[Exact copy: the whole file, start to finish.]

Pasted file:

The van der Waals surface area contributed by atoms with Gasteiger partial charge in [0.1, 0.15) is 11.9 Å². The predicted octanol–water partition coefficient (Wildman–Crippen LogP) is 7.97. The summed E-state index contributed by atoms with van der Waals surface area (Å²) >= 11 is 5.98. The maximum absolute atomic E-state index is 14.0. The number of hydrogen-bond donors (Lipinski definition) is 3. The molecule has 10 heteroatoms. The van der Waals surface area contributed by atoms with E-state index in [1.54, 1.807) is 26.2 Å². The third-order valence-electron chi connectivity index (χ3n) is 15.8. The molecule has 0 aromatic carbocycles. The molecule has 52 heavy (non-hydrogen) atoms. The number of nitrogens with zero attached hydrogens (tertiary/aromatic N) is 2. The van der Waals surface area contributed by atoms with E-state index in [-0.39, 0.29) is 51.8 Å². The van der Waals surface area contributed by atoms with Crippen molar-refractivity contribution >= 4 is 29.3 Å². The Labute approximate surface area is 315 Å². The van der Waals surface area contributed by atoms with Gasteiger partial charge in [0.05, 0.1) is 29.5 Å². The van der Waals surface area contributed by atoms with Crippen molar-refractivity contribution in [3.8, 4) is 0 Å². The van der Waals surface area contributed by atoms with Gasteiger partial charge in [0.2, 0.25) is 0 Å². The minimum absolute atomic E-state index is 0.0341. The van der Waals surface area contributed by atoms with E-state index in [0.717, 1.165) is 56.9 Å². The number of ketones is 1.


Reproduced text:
The van der Waals surface area contributed by atoms with Gasteiger partial charge in [0.1, 0.15) is 11.9 Å². The predicted octanol–water partition coefficient (Wildman–Crippen LogP) is 7.97. The summed E-state index contributed by atoms with van der Waals surface area (Å²) >= 11 is 5.98. The maximum absolute atomic E-state index is 14.0. The number of hydrogen-bond donors (Lipinski definition) is 3. The molecule has 10 heteroatoms. The van der Waals surface area contributed by atoms with E-state index in [1.54, 1.807) is 26.2 Å². The third-order valence-electron chi connectivity index (χ3n) is 15.8. The molecule has 0 aromatic carbocycles. The molecule has 52 heavy (non-hydrogen) atoms. The number of nitrogens with zero attached hydrogens (tertiary/aromatic N) is 2. The van der Waals surface area contributed by atoms with E-state index in [-0.39, 0.29) is 51.8 Å². The van der Waals surface area contributed by atoms with Crippen molar-refractivity contribution >= 4 is 29.3 Å². The Labute approximate surface area is 315 Å². The van der Waals surface area contributed by atoms with Gasteiger partial charge in [0.05, 0.1) is 29.5 Å². The van der Waals surface area contributed by atoms with Crippen molar-refractivity contribution in [3.8, 4) is 0 Å². The van der Waals surface area contributed by atoms with Gasteiger partial charge in [0.2, 0.25) is 0 Å². The minimum absolute atomic E-state index is 0.0341. The van der Waals surface area contributed by atoms with E-state index in [0.717, 1.165) is 56.9 Å². The number of ketones is 1.